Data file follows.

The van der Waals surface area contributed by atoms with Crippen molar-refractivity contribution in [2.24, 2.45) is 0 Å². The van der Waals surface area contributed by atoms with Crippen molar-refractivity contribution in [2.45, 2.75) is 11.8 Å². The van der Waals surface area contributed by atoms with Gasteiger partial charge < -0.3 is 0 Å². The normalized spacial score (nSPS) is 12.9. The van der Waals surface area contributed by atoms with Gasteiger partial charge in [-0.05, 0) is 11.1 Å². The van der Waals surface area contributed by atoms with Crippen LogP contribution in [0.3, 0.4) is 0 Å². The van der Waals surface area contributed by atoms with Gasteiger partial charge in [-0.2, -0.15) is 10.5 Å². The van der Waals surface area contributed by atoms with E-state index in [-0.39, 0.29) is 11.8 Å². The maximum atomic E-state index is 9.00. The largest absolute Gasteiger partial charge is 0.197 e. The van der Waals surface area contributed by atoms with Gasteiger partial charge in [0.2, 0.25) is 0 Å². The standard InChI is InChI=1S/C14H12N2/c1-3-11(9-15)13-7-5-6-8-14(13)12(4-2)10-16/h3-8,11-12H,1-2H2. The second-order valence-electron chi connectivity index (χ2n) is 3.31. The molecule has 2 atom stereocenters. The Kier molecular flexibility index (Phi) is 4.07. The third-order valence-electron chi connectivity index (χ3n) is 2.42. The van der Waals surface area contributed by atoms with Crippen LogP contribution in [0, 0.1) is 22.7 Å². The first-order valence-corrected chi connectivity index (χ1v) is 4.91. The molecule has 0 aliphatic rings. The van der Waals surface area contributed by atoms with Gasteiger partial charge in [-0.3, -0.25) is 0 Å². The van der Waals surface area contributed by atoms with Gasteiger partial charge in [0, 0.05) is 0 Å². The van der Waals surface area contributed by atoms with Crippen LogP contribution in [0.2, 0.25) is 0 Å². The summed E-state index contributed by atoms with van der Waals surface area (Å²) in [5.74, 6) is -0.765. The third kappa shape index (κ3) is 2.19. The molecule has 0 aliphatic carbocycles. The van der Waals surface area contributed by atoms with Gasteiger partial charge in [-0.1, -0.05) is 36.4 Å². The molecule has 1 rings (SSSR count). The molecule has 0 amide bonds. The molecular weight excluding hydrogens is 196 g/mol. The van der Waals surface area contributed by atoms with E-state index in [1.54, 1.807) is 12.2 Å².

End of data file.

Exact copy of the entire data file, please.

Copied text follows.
The van der Waals surface area contributed by atoms with Crippen molar-refractivity contribution in [2.24, 2.45) is 0 Å². The van der Waals surface area contributed by atoms with Crippen molar-refractivity contribution in [2.45, 2.75) is 11.8 Å². The van der Waals surface area contributed by atoms with Gasteiger partial charge < -0.3 is 0 Å². The normalized spacial score (nSPS) is 12.9. The van der Waals surface area contributed by atoms with Gasteiger partial charge in [-0.05, 0) is 11.1 Å². The van der Waals surface area contributed by atoms with Crippen LogP contribution in [0.3, 0.4) is 0 Å². The van der Waals surface area contributed by atoms with Gasteiger partial charge in [-0.2, -0.15) is 10.5 Å². The van der Waals surface area contributed by atoms with E-state index in [-0.39, 0.29) is 11.8 Å². The maximum atomic E-state index is 9.00. The largest absolute Gasteiger partial charge is 0.197 e. The van der Waals surface area contributed by atoms with Gasteiger partial charge in [0.2, 0.25) is 0 Å². The standard InChI is InChI=1S/C14H12N2/c1-3-11(9-15)13-7-5-6-8-14(13)12(4-2)10-16/h3-8,11-12H,1-2H2. The second-order valence-electron chi connectivity index (χ2n) is 3.31. The molecule has 2 atom stereocenters. The Kier molecular flexibility index (Phi) is 4.07. The third-order valence-electron chi connectivity index (χ3n) is 2.42. The van der Waals surface area contributed by atoms with Crippen LogP contribution in [0, 0.1) is 22.7 Å². The first-order valence-corrected chi connectivity index (χ1v) is 4.91. The molecule has 0 aliphatic rings. The van der Waals surface area contributed by atoms with Gasteiger partial charge in [-0.3, -0.25) is 0 Å². The van der Waals surface area contributed by atoms with Gasteiger partial charge in [0, 0.05) is 0 Å². The van der Waals surface area contributed by atoms with Crippen LogP contribution in [0.2, 0.25) is 0 Å². The summed E-state index contributed by atoms with van der Waals surface area (Å²) in [5.74, 6) is -0.765. The third kappa shape index (κ3) is 2.19. The molecule has 0 aliphatic carbocycles. The van der Waals surface area contributed by atoms with Gasteiger partial charge in [-0.1, -0.05) is 36.4 Å². The molecule has 1 rings (SSSR count). The molecule has 0 amide bonds. The molecular weight excluding hydrogens is 196 g/mol. The van der Waals surface area contributed by atoms with E-state index in [1.54, 1.807) is 12.2 Å².